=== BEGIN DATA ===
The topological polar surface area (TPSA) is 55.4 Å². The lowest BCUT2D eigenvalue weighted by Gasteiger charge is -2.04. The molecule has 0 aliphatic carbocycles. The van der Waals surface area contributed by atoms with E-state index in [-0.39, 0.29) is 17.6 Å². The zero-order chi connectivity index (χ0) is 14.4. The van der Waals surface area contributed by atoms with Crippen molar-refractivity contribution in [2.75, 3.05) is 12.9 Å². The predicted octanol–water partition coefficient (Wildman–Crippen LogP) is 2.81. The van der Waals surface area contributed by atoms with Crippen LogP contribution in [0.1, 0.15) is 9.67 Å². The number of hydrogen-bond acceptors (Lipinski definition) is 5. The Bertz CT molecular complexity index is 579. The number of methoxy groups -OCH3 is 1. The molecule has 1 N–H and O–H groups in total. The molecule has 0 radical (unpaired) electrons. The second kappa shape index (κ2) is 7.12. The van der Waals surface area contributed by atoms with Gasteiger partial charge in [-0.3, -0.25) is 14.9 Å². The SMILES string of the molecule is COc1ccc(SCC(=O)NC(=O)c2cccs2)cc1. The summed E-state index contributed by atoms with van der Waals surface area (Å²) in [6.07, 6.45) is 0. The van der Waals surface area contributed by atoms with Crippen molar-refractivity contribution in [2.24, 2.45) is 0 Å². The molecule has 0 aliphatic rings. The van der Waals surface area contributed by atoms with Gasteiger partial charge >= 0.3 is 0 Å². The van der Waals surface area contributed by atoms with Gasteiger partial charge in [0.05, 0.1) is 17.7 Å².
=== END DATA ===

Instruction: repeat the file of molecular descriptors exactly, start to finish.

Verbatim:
The topological polar surface area (TPSA) is 55.4 Å². The lowest BCUT2D eigenvalue weighted by Gasteiger charge is -2.04. The molecule has 0 aliphatic carbocycles. The van der Waals surface area contributed by atoms with E-state index in [-0.39, 0.29) is 17.6 Å². The zero-order chi connectivity index (χ0) is 14.4. The van der Waals surface area contributed by atoms with Crippen molar-refractivity contribution in [2.75, 3.05) is 12.9 Å². The predicted octanol–water partition coefficient (Wildman–Crippen LogP) is 2.81. The van der Waals surface area contributed by atoms with Crippen LogP contribution in [0.1, 0.15) is 9.67 Å². The number of hydrogen-bond acceptors (Lipinski definition) is 5. The Bertz CT molecular complexity index is 579. The number of methoxy groups -OCH3 is 1. The molecule has 1 N–H and O–H groups in total. The molecule has 0 radical (unpaired) electrons. The second kappa shape index (κ2) is 7.12. The van der Waals surface area contributed by atoms with Gasteiger partial charge in [-0.3, -0.25) is 14.9 Å². The SMILES string of the molecule is COc1ccc(SCC(=O)NC(=O)c2cccs2)cc1. The summed E-state index contributed by atoms with van der Waals surface area (Å²) in [6.07, 6.45) is 0. The van der Waals surface area contributed by atoms with Crippen molar-refractivity contribution in [2.24, 2.45) is 0 Å². The molecule has 0 aliphatic rings. The van der Waals surface area contributed by atoms with Gasteiger partial charge >= 0.3 is 0 Å². The van der Waals surface area contributed by atoms with Gasteiger partial charge in [0.05, 0.1) is 17.7 Å².